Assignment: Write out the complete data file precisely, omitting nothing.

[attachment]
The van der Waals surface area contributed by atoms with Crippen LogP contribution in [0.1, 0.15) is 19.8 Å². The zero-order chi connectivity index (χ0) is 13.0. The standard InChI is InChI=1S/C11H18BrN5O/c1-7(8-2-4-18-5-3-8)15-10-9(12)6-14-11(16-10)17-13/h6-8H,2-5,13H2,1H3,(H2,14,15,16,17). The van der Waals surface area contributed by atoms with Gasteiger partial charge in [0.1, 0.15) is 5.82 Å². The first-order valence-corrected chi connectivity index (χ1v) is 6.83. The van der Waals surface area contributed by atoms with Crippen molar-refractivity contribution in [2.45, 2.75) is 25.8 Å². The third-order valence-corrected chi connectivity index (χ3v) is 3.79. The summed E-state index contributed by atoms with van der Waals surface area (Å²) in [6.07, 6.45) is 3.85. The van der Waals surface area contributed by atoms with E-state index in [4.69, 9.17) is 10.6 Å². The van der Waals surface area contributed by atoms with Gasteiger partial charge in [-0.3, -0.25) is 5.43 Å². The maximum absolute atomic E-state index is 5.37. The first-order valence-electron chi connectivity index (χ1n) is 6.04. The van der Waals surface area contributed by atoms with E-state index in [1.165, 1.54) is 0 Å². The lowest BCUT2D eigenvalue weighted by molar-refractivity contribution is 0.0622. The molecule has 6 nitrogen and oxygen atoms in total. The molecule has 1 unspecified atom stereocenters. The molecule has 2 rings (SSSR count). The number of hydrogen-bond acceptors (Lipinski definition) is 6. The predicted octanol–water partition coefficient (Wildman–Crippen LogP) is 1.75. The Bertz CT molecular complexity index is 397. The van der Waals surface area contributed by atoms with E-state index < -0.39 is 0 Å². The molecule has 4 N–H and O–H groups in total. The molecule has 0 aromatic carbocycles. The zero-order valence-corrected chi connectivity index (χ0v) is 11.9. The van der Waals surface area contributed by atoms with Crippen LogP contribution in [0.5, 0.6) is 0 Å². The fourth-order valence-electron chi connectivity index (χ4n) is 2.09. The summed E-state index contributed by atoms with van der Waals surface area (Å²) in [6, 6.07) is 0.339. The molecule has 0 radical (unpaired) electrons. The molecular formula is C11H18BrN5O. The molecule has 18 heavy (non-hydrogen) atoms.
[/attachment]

The van der Waals surface area contributed by atoms with Crippen LogP contribution in [0.1, 0.15) is 19.8 Å². The zero-order chi connectivity index (χ0) is 13.0. The standard InChI is InChI=1S/C11H18BrN5O/c1-7(8-2-4-18-5-3-8)15-10-9(12)6-14-11(16-10)17-13/h6-8H,2-5,13H2,1H3,(H2,14,15,16,17). The van der Waals surface area contributed by atoms with Gasteiger partial charge in [0.1, 0.15) is 5.82 Å². The first-order valence-corrected chi connectivity index (χ1v) is 6.83. The van der Waals surface area contributed by atoms with Crippen molar-refractivity contribution in [2.45, 2.75) is 25.8 Å². The third-order valence-corrected chi connectivity index (χ3v) is 3.79. The summed E-state index contributed by atoms with van der Waals surface area (Å²) in [6.07, 6.45) is 3.85. The van der Waals surface area contributed by atoms with E-state index in [4.69, 9.17) is 10.6 Å². The van der Waals surface area contributed by atoms with Gasteiger partial charge in [-0.3, -0.25) is 5.43 Å². The maximum absolute atomic E-state index is 5.37. The first-order valence-electron chi connectivity index (χ1n) is 6.04. The van der Waals surface area contributed by atoms with E-state index in [1.165, 1.54) is 0 Å². The lowest BCUT2D eigenvalue weighted by molar-refractivity contribution is 0.0622. The molecule has 6 nitrogen and oxygen atoms in total. The molecule has 1 unspecified atom stereocenters. The molecule has 2 rings (SSSR count). The number of hydrogen-bond acceptors (Lipinski definition) is 6. The predicted octanol–water partition coefficient (Wildman–Crippen LogP) is 1.75. The Bertz CT molecular complexity index is 397. The van der Waals surface area contributed by atoms with E-state index < -0.39 is 0 Å². The molecule has 4 N–H and O–H groups in total. The molecule has 0 aromatic carbocycles. The zero-order valence-corrected chi connectivity index (χ0v) is 11.9. The van der Waals surface area contributed by atoms with Crippen LogP contribution in [0.5, 0.6) is 0 Å². The fourth-order valence-electron chi connectivity index (χ4n) is 2.09. The summed E-state index contributed by atoms with van der Waals surface area (Å²) in [6, 6.07) is 0.339. The molecule has 0 radical (unpaired) electrons. The molecular formula is C11H18BrN5O. The molecule has 18 heavy (non-hydrogen) atoms.